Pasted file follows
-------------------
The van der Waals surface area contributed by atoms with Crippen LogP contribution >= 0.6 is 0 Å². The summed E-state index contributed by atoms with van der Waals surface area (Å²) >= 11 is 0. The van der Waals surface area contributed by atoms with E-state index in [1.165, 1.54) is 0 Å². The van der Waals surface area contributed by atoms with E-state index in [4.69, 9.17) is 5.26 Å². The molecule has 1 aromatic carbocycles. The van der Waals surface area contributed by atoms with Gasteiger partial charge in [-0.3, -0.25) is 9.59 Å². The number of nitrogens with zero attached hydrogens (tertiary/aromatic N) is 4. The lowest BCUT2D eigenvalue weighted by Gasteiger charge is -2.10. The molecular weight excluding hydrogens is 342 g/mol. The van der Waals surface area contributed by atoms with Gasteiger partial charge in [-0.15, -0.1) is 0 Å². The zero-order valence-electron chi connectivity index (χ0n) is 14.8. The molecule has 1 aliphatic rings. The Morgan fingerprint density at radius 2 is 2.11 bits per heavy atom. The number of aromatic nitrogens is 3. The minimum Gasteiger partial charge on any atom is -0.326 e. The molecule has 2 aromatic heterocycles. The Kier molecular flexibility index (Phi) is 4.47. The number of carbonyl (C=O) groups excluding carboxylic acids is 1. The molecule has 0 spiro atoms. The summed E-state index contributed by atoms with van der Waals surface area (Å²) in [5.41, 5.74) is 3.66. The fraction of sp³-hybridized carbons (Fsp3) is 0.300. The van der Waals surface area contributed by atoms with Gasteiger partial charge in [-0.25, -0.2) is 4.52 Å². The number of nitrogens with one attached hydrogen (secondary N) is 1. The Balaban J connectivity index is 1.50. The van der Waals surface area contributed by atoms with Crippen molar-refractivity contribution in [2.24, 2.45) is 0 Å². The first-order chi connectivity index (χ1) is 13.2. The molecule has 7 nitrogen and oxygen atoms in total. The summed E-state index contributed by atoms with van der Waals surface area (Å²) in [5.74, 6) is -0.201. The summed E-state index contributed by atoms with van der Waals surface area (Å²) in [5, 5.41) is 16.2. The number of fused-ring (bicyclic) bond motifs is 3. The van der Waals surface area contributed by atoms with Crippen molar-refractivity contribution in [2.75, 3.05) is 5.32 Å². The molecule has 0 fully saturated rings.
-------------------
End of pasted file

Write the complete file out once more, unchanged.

The van der Waals surface area contributed by atoms with Crippen LogP contribution >= 0.6 is 0 Å². The summed E-state index contributed by atoms with van der Waals surface area (Å²) >= 11 is 0. The van der Waals surface area contributed by atoms with E-state index in [1.165, 1.54) is 0 Å². The van der Waals surface area contributed by atoms with E-state index in [4.69, 9.17) is 5.26 Å². The molecule has 1 aromatic carbocycles. The van der Waals surface area contributed by atoms with Gasteiger partial charge in [-0.3, -0.25) is 9.59 Å². The number of nitrogens with zero attached hydrogens (tertiary/aromatic N) is 4. The lowest BCUT2D eigenvalue weighted by Gasteiger charge is -2.10. The molecular weight excluding hydrogens is 342 g/mol. The van der Waals surface area contributed by atoms with Gasteiger partial charge in [-0.15, -0.1) is 0 Å². The zero-order valence-electron chi connectivity index (χ0n) is 14.8. The molecule has 1 aliphatic rings. The Morgan fingerprint density at radius 2 is 2.11 bits per heavy atom. The number of aromatic nitrogens is 3. The minimum Gasteiger partial charge on any atom is -0.326 e. The molecule has 2 aromatic heterocycles. The Kier molecular flexibility index (Phi) is 4.47. The number of carbonyl (C=O) groups excluding carboxylic acids is 1. The molecule has 0 spiro atoms. The summed E-state index contributed by atoms with van der Waals surface area (Å²) in [5.41, 5.74) is 3.66. The fraction of sp³-hybridized carbons (Fsp3) is 0.300. The van der Waals surface area contributed by atoms with Gasteiger partial charge in [-0.25, -0.2) is 4.52 Å². The number of nitrogens with one attached hydrogen (secondary N) is 1. The Balaban J connectivity index is 1.50. The van der Waals surface area contributed by atoms with Crippen molar-refractivity contribution in [2.24, 2.45) is 0 Å². The first-order chi connectivity index (χ1) is 13.2. The molecule has 7 nitrogen and oxygen atoms in total. The summed E-state index contributed by atoms with van der Waals surface area (Å²) in [5.74, 6) is -0.201. The summed E-state index contributed by atoms with van der Waals surface area (Å²) in [5, 5.41) is 16.2. The number of fused-ring (bicyclic) bond motifs is 3. The van der Waals surface area contributed by atoms with Crippen molar-refractivity contribution in [2.75, 3.05) is 5.32 Å². The molecule has 0 fully saturated rings.